Here's a look at what was making the news 25 and 50 years ago in the Hants Journal.
25 years ago (Dec. 7, 1988 paper)
• The 12th annual Hants County Christmas Daddies show at the Windsor community centre brought in more than $22,000 for Family and Children's Services of Hants County.
RCMP Al McKay was the honorary chair for the broadcast show. More than 300 people volunteered their time and talent to make sure the show was a success.
• Members of the RCMP and Department of Lands of Forests (Windsor branch) conducted a joint Wildlife Act enforcement operation that resulted in 42 charges. During the Oct. 28 to Dec. 3 campaign, four vehicles were seized, as well as an assortment of firearms and a number of illegally harvested deer carcases.
• Sweet's Corner resident Gary Cochrane was returned to another term as warden of the Municipality of West Hants. Coun. Richard Dauphinee was appointed deputy warden.
• Icy road conditions were blamed for a single vehicle car accident on Highway 101 near Ellershouse that resulted in the death of a 31-year-old man.
• A total of 30,000 Christmas trees were being shipped to Manhattan from a Windsor depot near the Hants County Exhibition grounds.
Hants County Evergreen Balsam Products broker Claude O'Hara explained that Windsor was one of three shipping points to the New York area for trees. More than 20 local workers were employed for the duration of the project.
• Level 42, a Kentville-based club on Aberdeen Street, was reported to be a hot spot for teens as the club was keeping Valley youths off the streets. The venue gave the teens a place to dance in a non-alcoholic atmosphere.
• Kentville Publishing issued a notice to readers that the paper was not conducting telephone surveys and to avoid giving out personal information to whoever was calling.
• Hants County Shorthorn breeders showed well at the 1988 Royal Agricultural Winter Fair in Toronto. Philip Burgess, of Falmouth, had a first place two-year-old female and a first placed senior heifer.
Dale MacPhee, of Nine Mile River, placed second with his two-year-old bull. Allan and Joy Palmer, of Belmont, showed stock that placed in the Top 10 at the country fair.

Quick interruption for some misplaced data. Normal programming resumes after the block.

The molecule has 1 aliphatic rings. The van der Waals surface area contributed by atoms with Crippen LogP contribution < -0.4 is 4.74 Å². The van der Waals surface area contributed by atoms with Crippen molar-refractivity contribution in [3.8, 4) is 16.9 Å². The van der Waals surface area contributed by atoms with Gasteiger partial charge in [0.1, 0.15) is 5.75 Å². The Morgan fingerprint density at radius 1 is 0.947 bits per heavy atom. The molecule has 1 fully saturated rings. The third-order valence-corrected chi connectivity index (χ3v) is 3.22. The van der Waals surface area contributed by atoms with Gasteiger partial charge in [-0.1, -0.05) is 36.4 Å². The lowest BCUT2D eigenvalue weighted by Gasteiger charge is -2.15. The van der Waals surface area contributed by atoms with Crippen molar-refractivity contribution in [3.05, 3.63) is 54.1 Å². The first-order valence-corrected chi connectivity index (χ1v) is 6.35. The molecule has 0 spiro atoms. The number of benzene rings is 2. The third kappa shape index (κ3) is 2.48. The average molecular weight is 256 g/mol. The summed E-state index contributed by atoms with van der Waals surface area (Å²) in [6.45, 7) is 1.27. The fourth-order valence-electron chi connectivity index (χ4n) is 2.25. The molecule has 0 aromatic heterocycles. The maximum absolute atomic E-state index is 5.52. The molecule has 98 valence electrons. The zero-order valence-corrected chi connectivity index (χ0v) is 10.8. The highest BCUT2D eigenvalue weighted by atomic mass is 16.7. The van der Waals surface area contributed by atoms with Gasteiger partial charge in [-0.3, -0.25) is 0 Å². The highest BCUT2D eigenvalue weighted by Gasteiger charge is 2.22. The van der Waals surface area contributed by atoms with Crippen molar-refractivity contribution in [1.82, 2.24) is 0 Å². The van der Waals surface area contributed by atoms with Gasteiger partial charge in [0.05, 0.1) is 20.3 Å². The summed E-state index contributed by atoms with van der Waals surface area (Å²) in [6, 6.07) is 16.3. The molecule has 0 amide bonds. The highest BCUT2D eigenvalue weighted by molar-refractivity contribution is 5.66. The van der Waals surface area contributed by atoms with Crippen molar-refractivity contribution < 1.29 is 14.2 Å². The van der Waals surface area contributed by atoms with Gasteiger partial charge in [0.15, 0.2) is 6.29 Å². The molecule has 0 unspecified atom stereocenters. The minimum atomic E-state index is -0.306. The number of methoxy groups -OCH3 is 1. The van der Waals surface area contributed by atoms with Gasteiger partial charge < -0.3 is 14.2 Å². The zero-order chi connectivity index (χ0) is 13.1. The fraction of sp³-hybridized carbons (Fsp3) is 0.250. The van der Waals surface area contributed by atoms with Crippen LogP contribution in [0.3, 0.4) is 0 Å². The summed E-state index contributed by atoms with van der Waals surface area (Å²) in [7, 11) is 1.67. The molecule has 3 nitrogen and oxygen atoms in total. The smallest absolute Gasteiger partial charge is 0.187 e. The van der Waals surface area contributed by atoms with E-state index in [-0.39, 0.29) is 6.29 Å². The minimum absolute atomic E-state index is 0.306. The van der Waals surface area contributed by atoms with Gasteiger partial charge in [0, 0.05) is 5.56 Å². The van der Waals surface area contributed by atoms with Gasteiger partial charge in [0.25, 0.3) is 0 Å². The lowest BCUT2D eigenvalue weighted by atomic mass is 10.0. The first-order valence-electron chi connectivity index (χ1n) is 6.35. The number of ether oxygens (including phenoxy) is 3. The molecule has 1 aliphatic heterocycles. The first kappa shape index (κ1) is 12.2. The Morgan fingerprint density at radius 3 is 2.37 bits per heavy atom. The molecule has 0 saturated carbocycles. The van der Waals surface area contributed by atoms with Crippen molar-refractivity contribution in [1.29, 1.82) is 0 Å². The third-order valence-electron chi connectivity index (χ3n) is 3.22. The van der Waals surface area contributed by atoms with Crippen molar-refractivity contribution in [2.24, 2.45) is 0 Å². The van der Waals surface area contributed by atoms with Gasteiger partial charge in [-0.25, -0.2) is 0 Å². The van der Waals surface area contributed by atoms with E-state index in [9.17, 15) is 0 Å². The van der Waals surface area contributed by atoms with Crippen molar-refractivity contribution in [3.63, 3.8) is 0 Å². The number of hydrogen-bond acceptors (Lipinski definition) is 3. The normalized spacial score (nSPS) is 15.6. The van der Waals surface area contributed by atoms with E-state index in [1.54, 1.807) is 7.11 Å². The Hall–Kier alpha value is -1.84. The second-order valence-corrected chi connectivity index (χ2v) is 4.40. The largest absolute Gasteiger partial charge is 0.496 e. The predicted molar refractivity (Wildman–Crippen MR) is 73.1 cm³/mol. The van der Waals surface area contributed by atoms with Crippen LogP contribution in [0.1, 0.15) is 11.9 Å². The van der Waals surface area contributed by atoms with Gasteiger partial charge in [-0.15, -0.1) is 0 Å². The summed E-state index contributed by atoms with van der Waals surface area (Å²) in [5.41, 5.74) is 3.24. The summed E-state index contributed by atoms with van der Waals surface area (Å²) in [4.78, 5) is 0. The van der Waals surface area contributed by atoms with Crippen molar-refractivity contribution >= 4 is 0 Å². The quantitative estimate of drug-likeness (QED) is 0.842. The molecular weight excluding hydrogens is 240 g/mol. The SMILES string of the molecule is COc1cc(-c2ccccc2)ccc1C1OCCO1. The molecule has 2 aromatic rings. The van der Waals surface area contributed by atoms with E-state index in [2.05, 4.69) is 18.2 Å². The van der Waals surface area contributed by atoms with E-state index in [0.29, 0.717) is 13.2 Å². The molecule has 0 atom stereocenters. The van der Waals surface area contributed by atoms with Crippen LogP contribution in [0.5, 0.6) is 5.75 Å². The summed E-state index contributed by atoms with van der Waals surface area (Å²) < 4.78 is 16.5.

• Employees and customers of downtown Windsor couldn't wait for the official opening of Victoria Lane Extension to start parking there. It was reported that parking was to be permitted along the guardrail that runs the length of the street, just off Stannus Street in Windsor.
• A group of elementary school students were once again offering their snow clearing services to seniors in need of a helping hand. The project, sponsored by the Windsor Jaycettes, allowed the students to shovel off walkways, steps and sidewalks (but not the driveways).
• Jamie Robinson, of Falmouth, was pictured in the paper after receiving one of the major entrance scholarships available for St. Francis Xavier University. The graduate of Windsor Regional High School was a freshman at the university who was enrolled in the jazz studies program.
50 years ago (Dec. 4, 1963 paper)
• Mr. and Mrs. Richard Taylor won a trip for two to Waikiki beach in Honolulu as guests of the Ford Motor Company.
The couple took in the Grey Cup Game in Vancouver before flying to Honolulu for the weeklong vacation.
• A unique reunion took place that saw six of the seven war-time commanding officers of No. 17 Elementary Flying Training School, of Stanley, Nova Scotia, gather in Montreal as luncheon guests of C. F. Harrington — the vice-president and general manager of the Royal Trust Company.
• Dr. Robert A. MacLellan, of Rawdon Gold Mines, an active member of the Liberal Party of Nova Scotia since the turn of the century, was to be honoured at the annual meeting of the Hants East Liberal Association.
• Hantsport town council finally had a full slate. The mayor was D. M. Freeman, and the councillors were Dr. George Kenny, C. C. Holmes, Len McCully, John L. Harvie, John A. Scott and John L. Hicking.
• Hunting enthusiasts Foster Bateman, Vic Cleyle, Allister Stephens and Ed Boulter said they planned to travel to Newfoundland every year after their successful three-day trip. The men returned to Windsor after bagging four moose.
• The Radio Day held over Station CFAB was a successful affair for the Windsor Maple Leafs. While donations did not total 1962's figures, it was reported that people appeared to enjoy the program more.
It was reported that the funniest antic of the day was when Bill Walker offered a pledge if Yves Crosette dressed as a woman and went to the Dominion Store to ask for their personalized shopping services. Crosette took along his little “daughter” (Marc Dufor). Within minutes, the store was packed with people clamouring to see how the hockey fundraiser would pan out.
• Six men received gold watches from Minas Basin Pulp and Power Company Limited for their 25 years of service to the Hantsport-based business. Those receiving watches were Kenneth Weagle, Harold Warner, Harold Ingram, Harvey Folker, Leslie Rafuse and Bernard McDonald.